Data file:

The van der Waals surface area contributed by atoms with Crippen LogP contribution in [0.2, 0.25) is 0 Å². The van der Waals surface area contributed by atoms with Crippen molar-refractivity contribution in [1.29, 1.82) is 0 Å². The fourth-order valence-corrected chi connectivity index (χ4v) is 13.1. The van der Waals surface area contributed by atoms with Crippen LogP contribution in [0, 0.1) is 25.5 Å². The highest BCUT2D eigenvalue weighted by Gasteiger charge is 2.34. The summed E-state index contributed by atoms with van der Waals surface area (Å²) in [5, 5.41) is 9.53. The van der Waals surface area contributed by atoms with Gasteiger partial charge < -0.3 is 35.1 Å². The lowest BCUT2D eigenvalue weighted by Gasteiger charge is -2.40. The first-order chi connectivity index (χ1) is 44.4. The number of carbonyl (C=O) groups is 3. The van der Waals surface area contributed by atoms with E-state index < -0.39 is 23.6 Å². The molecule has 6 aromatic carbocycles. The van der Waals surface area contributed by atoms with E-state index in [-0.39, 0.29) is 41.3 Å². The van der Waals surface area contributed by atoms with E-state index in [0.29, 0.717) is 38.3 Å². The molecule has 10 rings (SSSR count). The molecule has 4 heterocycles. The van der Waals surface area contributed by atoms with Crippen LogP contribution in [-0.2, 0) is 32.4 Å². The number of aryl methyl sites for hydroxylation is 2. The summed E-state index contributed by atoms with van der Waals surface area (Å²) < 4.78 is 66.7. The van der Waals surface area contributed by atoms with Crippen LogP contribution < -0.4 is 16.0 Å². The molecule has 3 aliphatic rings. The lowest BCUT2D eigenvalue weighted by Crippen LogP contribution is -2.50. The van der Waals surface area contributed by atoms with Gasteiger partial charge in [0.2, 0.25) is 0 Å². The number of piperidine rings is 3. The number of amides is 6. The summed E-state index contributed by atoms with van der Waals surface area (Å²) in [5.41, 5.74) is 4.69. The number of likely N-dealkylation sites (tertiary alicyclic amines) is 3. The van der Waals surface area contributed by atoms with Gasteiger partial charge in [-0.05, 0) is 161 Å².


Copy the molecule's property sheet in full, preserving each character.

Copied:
The van der Waals surface area contributed by atoms with Crippen LogP contribution in [0.2, 0.25) is 0 Å². The van der Waals surface area contributed by atoms with Crippen molar-refractivity contribution in [1.29, 1.82) is 0 Å². The fourth-order valence-corrected chi connectivity index (χ4v) is 13.1. The van der Waals surface area contributed by atoms with Crippen LogP contribution in [0, 0.1) is 25.5 Å². The highest BCUT2D eigenvalue weighted by Gasteiger charge is 2.34. The summed E-state index contributed by atoms with van der Waals surface area (Å²) in [5, 5.41) is 9.53. The van der Waals surface area contributed by atoms with Gasteiger partial charge < -0.3 is 35.1 Å². The lowest BCUT2D eigenvalue weighted by Gasteiger charge is -2.40. The first-order chi connectivity index (χ1) is 44.4. The number of carbonyl (C=O) groups is 3. The van der Waals surface area contributed by atoms with E-state index < -0.39 is 23.6 Å². The molecule has 6 aromatic carbocycles. The van der Waals surface area contributed by atoms with E-state index in [-0.39, 0.29) is 41.3 Å². The van der Waals surface area contributed by atoms with E-state index in [0.29, 0.717) is 38.3 Å². The molecule has 10 rings (SSSR count). The molecule has 4 heterocycles. The van der Waals surface area contributed by atoms with Crippen LogP contribution in [-0.2, 0) is 32.4 Å². The number of aryl methyl sites for hydroxylation is 2. The summed E-state index contributed by atoms with van der Waals surface area (Å²) < 4.78 is 66.7. The van der Waals surface area contributed by atoms with Crippen LogP contribution < -0.4 is 16.0 Å². The molecule has 3 aliphatic rings. The lowest BCUT2D eigenvalue weighted by Crippen LogP contribution is -2.50. The van der Waals surface area contributed by atoms with Gasteiger partial charge in [0.2, 0.25) is 0 Å². The number of piperidine rings is 3. The number of amides is 6. The summed E-state index contributed by atoms with van der Waals surface area (Å²) in [5.41, 5.74) is 4.69. The number of likely N-dealkylation sites (tertiary alicyclic amines) is 3. The van der Waals surface area contributed by atoms with Gasteiger partial charge in [-0.05, 0) is 161 Å².